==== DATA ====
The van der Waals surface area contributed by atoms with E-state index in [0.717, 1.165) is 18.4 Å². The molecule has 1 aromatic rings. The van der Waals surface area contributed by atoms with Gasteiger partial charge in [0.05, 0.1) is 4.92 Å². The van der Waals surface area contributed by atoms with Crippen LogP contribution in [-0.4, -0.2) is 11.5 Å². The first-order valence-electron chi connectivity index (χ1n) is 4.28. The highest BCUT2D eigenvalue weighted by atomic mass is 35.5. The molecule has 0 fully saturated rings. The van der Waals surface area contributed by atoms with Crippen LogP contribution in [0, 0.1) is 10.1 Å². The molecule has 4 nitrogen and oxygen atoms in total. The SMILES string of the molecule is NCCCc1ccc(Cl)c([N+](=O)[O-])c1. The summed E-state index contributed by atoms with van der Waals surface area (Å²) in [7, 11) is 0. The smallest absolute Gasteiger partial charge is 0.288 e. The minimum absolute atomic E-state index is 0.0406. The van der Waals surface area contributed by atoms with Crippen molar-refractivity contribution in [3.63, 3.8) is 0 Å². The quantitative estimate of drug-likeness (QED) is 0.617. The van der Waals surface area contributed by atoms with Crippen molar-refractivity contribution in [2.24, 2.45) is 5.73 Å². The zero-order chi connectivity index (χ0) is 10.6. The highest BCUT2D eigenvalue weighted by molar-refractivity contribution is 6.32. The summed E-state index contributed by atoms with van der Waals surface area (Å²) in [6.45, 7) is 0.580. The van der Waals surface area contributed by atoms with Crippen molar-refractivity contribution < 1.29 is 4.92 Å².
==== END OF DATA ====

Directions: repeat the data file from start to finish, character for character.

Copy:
The van der Waals surface area contributed by atoms with E-state index in [0.717, 1.165) is 18.4 Å². The molecule has 1 aromatic rings. The van der Waals surface area contributed by atoms with Gasteiger partial charge in [0.05, 0.1) is 4.92 Å². The van der Waals surface area contributed by atoms with Crippen LogP contribution in [-0.4, -0.2) is 11.5 Å². The first-order valence-electron chi connectivity index (χ1n) is 4.28. The highest BCUT2D eigenvalue weighted by atomic mass is 35.5. The molecule has 0 fully saturated rings. The van der Waals surface area contributed by atoms with Crippen LogP contribution in [0, 0.1) is 10.1 Å². The molecule has 4 nitrogen and oxygen atoms in total. The SMILES string of the molecule is NCCCc1ccc(Cl)c([N+](=O)[O-])c1. The summed E-state index contributed by atoms with van der Waals surface area (Å²) in [7, 11) is 0. The smallest absolute Gasteiger partial charge is 0.288 e. The minimum absolute atomic E-state index is 0.0406. The van der Waals surface area contributed by atoms with Crippen molar-refractivity contribution in [3.63, 3.8) is 0 Å². The quantitative estimate of drug-likeness (QED) is 0.617. The van der Waals surface area contributed by atoms with Crippen molar-refractivity contribution in [2.24, 2.45) is 5.73 Å². The zero-order chi connectivity index (χ0) is 10.6. The highest BCUT2D eigenvalue weighted by molar-refractivity contribution is 6.32. The summed E-state index contributed by atoms with van der Waals surface area (Å²) in [6.45, 7) is 0.580. The van der Waals surface area contributed by atoms with Crippen molar-refractivity contribution < 1.29 is 4.92 Å².